The search for a tradeable market bottom will continue for a while longer until more conditions are met, according to Bank of America. As the S & P 500 and Dow Jones Industrial Average edge closer to a full-fledged bear market, Wall Street has been on the lookout for signs of capitulation — that moment when a large swath of investors finally give up and, in so doing, create a buying opportunity. The good news is that some of those conditions have been met. The bad news is, not enough. "Are We There Yet? No," Michael Hartnett, Bank of America's chief investment strategist, wrote in his weekly "Flow Show" report that analyzes where investor cash is moving. "[F]ear & loathing suggest stocks prone to imminent bear market rally, but we do not think ultimate lows have been reached, nor ultimate highs in yields." The Dow is off nearly 14% from its January peak, while the S & P 500 has slumped about 18%, based on Thursday's close. The tech-focused Nasdaq already is in a bear market, having lost nearly 30% from its late-2021 high. Going down Hartnett's "capitulation checklist" shows that three of nine triggers have been hit, but the rest remain elusive. Institutional investors' cash levels rising to 5.5% amid plunging expectations for growth and profits point to a bottom. However, results from April's fund manager survey show investors are still a distance away from throwing in the towel. For example, continuing expectations for higher interest rates are counter to what usually happens at market lows. Also, equity allocations are still positive and investors remain heavily underweight in safe haven bonds. "Lows require investors to close their underweight bond allocation," Hartnett said. Private client equity allocations at 63% remain high compared to other bottoms, and fund redemptions remain low, at just $4 for every $100 of inflows. One final point that indicates a capitulation could be coming, though, is "investors selling what they love," Hartnett said. The prime example: Apple , which is down about 22% from its peak and in an official bear market. Hartnett said "the big one to hold" is the 100-day moving average of $137 for the stock. Apple closed Thursday at $142.56.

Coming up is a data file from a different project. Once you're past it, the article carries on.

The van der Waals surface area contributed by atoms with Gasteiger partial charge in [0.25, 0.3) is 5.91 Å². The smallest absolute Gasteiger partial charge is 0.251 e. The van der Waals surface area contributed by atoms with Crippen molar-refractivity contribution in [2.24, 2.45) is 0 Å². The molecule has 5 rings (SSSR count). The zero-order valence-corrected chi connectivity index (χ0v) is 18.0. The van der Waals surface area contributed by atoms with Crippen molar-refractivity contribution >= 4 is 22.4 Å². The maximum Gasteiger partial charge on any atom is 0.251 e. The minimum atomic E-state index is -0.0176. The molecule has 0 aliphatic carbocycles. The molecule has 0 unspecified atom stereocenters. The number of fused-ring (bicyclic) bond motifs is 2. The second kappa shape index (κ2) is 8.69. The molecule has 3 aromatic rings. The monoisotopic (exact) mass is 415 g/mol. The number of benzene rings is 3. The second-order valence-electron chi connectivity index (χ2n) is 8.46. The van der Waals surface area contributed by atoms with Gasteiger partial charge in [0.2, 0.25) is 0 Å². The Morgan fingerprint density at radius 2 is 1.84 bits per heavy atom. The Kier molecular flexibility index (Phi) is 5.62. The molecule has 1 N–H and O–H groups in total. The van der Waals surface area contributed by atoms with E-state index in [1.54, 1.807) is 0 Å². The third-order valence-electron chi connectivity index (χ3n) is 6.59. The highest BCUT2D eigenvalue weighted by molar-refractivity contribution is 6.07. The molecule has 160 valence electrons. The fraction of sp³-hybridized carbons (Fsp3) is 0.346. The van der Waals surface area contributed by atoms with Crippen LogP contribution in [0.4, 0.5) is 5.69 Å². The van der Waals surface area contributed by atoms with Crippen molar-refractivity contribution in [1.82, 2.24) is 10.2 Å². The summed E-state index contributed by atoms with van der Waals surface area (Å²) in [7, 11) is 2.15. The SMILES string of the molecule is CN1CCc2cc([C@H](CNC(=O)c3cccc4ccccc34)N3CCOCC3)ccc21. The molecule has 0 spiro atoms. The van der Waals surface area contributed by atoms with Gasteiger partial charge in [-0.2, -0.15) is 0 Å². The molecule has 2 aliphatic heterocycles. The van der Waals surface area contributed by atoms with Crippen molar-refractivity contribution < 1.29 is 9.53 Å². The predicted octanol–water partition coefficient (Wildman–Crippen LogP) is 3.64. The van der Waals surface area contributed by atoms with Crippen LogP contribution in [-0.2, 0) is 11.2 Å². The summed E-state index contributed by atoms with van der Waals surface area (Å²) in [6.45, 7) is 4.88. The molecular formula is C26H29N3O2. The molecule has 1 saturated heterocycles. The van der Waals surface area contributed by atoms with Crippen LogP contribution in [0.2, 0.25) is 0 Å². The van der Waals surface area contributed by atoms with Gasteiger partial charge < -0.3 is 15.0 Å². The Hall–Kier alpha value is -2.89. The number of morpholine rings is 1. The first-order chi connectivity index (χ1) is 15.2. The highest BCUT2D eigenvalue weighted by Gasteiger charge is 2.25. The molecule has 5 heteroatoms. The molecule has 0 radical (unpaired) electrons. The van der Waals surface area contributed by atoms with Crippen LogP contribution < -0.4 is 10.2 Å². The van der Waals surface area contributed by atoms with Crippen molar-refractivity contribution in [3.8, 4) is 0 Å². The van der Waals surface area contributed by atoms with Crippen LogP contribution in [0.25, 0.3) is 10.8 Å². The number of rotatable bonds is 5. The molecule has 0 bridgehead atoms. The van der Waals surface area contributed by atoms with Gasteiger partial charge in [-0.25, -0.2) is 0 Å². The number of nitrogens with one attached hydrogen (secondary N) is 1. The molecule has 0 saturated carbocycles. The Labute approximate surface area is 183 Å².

Traders work on the floor of the New York Stock Exchange (NYSE) in New York City, U.S., May 12, 2022.
Brendan Mcdermid | Reuters
The search for a tradeable market bottom will continue for a while longer until more conditions are met, according to Bank of America.
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